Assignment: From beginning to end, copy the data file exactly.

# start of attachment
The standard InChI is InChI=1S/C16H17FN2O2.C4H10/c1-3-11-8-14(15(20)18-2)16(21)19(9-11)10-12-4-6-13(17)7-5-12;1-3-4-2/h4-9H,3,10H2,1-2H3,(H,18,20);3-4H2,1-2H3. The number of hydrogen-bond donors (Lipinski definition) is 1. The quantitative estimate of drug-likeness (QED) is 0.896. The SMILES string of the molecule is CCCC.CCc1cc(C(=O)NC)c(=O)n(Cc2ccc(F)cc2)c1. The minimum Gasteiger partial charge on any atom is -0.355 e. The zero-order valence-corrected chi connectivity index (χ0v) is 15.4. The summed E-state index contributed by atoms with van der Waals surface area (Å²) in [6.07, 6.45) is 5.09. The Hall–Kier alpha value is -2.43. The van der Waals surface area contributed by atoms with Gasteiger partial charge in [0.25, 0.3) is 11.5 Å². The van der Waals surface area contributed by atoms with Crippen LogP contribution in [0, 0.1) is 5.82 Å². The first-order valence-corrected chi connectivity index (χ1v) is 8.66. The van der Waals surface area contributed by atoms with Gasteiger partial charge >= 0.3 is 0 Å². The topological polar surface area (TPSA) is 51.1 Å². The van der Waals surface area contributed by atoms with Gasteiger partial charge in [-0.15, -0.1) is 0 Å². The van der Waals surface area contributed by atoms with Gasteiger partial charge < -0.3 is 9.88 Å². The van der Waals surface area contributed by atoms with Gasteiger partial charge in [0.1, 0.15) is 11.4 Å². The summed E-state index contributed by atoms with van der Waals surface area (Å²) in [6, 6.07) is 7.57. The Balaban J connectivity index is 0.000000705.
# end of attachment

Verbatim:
The standard InChI is InChI=1S/C16H17FN2O2.C4H10/c1-3-11-8-14(15(20)18-2)16(21)19(9-11)10-12-4-6-13(17)7-5-12;1-3-4-2/h4-9H,3,10H2,1-2H3,(H,18,20);3-4H2,1-2H3. The number of hydrogen-bond donors (Lipinski definition) is 1. The quantitative estimate of drug-likeness (QED) is 0.896. The SMILES string of the molecule is CCCC.CCc1cc(C(=O)NC)c(=O)n(Cc2ccc(F)cc2)c1. The minimum Gasteiger partial charge on any atom is -0.355 e. The zero-order valence-corrected chi connectivity index (χ0v) is 15.4. The summed E-state index contributed by atoms with van der Waals surface area (Å²) in [6.07, 6.45) is 5.09. The Hall–Kier alpha value is -2.43. The van der Waals surface area contributed by atoms with Gasteiger partial charge in [0.25, 0.3) is 11.5 Å². The van der Waals surface area contributed by atoms with Crippen LogP contribution in [0, 0.1) is 5.82 Å². The first-order valence-corrected chi connectivity index (χ1v) is 8.66. The van der Waals surface area contributed by atoms with Gasteiger partial charge >= 0.3 is 0 Å². The topological polar surface area (TPSA) is 51.1 Å². The van der Waals surface area contributed by atoms with Gasteiger partial charge in [-0.15, -0.1) is 0 Å². The van der Waals surface area contributed by atoms with Gasteiger partial charge < -0.3 is 9.88 Å². The van der Waals surface area contributed by atoms with Gasteiger partial charge in [0.1, 0.15) is 11.4 Å². The summed E-state index contributed by atoms with van der Waals surface area (Å²) in [6, 6.07) is 7.57. The Balaban J connectivity index is 0.000000705.